Many will remember the ‘comfort’ of reviewing transparencies on a light box, and comparing them with proofs and printed sheets in light booths. What simple, happy days.
But how many transparencies or colour prints do we see these days; very few I think. Over the last 12 years, digital photography has taken over in both the consumer and professional areas of photography. So the computer screen has to serve as the lightbox and transparency combined for reviewing, correcting and proofing digital images and pages.
So what is needed in order to turn the humble computer screen into a colour accurate viewing devise to review and correct colour? Doing these functions on a poor, inaccurate screen will cost time, money and clients!
Three things –
- A device to measure the colour gamut (number of colours) the screen can display.
- Software to control this devise and then create a ICC profile for the screen, which is then used by colour management aware software, such as the Adobe CC suite, to display images correctly, subject to the gamut of the screen in use!
- A screen that has a wide colour gamut in order to display the RGB and CMYK colours needed in the graphic arts areas.
While it is possible to calibrate and profile any screen, if the screen does not have a wide colour gamut many colours, both RGB and CMYK images will not display accurately due having a larger colour gamut than the computer screen.
Sadly, standard ‘office’ type computer screens will not have the colour gamut needed. They are normally based an RGB colour gamut/profile called sRBG, the standard for the Internet and close to standard televisions. These sRGB screens only display around 90% of ISO coated v2 CMYK images colours correctly and 80% of the defacto professional photographic RGB standard profile, AdobeRGB1998.
So a wide gamut screen, ideally close to the AdobeRGB1998 profile and colour space is needed for this purpose.
A wide range of screens is available. All are now LCD flat screens, usually with LED backlighting and hi-end IPS panels. The leading edge 4K screens will still cost a lot of money, £3-4k. However the entry level for a screen, which will cover the AdobeRGB1998 colour gamut, has reduced over the last few years. A 24” screen will cost around £500.00, plus of course the profiling hardware and software at around £150.00. This software can be used on any number of screens within the workplace.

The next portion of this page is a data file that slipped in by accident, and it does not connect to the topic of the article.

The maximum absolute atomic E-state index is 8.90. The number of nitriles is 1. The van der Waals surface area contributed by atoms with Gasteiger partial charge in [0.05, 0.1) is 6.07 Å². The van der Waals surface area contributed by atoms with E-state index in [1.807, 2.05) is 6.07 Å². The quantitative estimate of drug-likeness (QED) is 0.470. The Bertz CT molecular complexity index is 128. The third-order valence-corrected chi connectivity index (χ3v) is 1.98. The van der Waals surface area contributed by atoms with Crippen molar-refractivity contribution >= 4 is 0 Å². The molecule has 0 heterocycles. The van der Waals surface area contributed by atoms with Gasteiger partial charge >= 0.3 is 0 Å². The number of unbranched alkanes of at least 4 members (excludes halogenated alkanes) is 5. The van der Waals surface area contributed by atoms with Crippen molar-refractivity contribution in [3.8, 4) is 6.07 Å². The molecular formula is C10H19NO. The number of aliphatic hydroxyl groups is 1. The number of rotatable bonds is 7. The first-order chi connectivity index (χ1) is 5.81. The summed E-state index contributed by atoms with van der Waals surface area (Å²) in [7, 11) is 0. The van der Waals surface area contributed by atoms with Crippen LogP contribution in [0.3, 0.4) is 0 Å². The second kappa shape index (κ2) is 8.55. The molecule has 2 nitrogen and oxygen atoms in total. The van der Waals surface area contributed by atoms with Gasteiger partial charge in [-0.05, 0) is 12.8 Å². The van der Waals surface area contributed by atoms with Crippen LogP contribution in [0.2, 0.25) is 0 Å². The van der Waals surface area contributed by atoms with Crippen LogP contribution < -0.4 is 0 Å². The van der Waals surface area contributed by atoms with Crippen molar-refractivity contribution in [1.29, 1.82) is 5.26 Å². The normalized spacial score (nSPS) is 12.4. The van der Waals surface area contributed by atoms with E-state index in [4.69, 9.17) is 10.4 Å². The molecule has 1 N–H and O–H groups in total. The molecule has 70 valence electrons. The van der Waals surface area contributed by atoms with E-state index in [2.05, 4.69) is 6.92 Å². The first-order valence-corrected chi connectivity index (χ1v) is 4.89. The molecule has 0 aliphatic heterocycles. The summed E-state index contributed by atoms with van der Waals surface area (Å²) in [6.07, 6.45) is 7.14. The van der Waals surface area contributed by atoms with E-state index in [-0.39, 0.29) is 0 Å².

Of course, as the functions of these screens increase, so does the price, this cover areas such as better uniformity, hardware calibration that gives better quality colour, on-board colorimeters for automatic calibration and profiling, hoods for the screens. With all these extra functions a 27” screen will cost around £1,500.00.
These costs are a long way from the prices of the first Barco and LeCie CRT screens in the late 1990’s costing thousands of pounds and still not covering all of an CMYK gamut.
Newer to the market is the BenQ Pro Graphics range, best known for their gaming monitors.
Dell also makes wide gamut monitors within their UltraSharp range called PremierColor.
I guess at this point we need to talk about the Apple screens, mainly used on iMac. Up until the current iMac these have had the sRGB gamut.
The new 4K and 5K Retina displays now used on late 2015 iMacs do have a wide gamut, however this is based on the digital cinema projector DCI P3 specification, which is a different shaped gamut to AdobeRGB1998, which most wide gamut screens use. It seems Apple and Adobe are not talking and the graphic arts world is not being considered.
Still, it is much better that before, when correctly calibrated and profiled, however some greens and blues will suffer when displaying AdobeRGB1998 images.
You can now choose a your screen, so just the calibration and profiling to package to go. There are a number of screen profiling packages, the most popular from X-Rite, BasICColor* and Datacolor, which combine the colorimeter used to measure the screen with the profiling software. These generally create a software calibration using the computer’s graphics card. Most are quite automated and can use the computers tools to adjust areas such as brightness.
The high-end screen from Eizo and NEC use their own software, with either an ‘on-board’ colorimeter or one of the colorimeters above. They create a hardware calibration for the screen, which gives a more accurate profile. You really do get what you pay for. After setting a few parameters this is an automated process.
Colorimeters are now the preferred instrument for creating display profiles for screens. The newer models for are made for the latest LDC screens and are better then spectrophotometer for this purpose.
It is difficult to give firm guidance on the software settings for creating a display profile, as it will depend on the working environment and end use. Please contact me if you need further information.
*Note the BasICColor Display software needs separately purchased colorimeter.
Paul Sherfield – Print Tribe